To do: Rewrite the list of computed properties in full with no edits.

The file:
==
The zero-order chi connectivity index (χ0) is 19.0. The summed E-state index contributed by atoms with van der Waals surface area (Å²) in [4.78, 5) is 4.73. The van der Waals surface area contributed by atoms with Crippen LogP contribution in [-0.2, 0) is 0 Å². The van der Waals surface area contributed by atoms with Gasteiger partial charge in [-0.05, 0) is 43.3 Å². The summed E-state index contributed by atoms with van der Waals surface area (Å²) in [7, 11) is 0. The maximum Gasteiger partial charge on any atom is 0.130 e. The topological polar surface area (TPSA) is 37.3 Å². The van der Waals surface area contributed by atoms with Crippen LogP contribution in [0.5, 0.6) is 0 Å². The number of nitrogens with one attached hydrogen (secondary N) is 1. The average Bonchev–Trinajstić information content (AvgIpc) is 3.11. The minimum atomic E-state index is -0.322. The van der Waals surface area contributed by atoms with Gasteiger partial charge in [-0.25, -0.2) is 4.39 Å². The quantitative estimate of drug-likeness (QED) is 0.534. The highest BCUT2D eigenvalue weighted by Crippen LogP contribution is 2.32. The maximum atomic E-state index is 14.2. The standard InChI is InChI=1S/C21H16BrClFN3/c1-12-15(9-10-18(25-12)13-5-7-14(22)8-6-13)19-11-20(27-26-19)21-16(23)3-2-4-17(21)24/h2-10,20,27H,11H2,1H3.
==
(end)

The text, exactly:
The zero-order chi connectivity index (χ0) is 19.0. The summed E-state index contributed by atoms with van der Waals surface area (Å²) in [4.78, 5) is 4.73. The van der Waals surface area contributed by atoms with Crippen LogP contribution in [-0.2, 0) is 0 Å². The van der Waals surface area contributed by atoms with Gasteiger partial charge in [-0.05, 0) is 43.3 Å². The summed E-state index contributed by atoms with van der Waals surface area (Å²) in [7, 11) is 0. The maximum Gasteiger partial charge on any atom is 0.130 e. The topological polar surface area (TPSA) is 37.3 Å². The van der Waals surface area contributed by atoms with Crippen LogP contribution in [0.5, 0.6) is 0 Å². The number of nitrogens with one attached hydrogen (secondary N) is 1. The average Bonchev–Trinajstić information content (AvgIpc) is 3.11. The minimum atomic E-state index is -0.322. The van der Waals surface area contributed by atoms with Gasteiger partial charge in [-0.25, -0.2) is 4.39 Å². The quantitative estimate of drug-likeness (QED) is 0.534. The highest BCUT2D eigenvalue weighted by Crippen LogP contribution is 2.32. The maximum atomic E-state index is 14.2. The standard InChI is InChI=1S/C21H16BrClFN3/c1-12-15(9-10-18(25-12)13-5-7-14(22)8-6-13)19-11-20(27-26-19)21-16(23)3-2-4-17(21)24/h2-10,20,27H,11H2,1H3.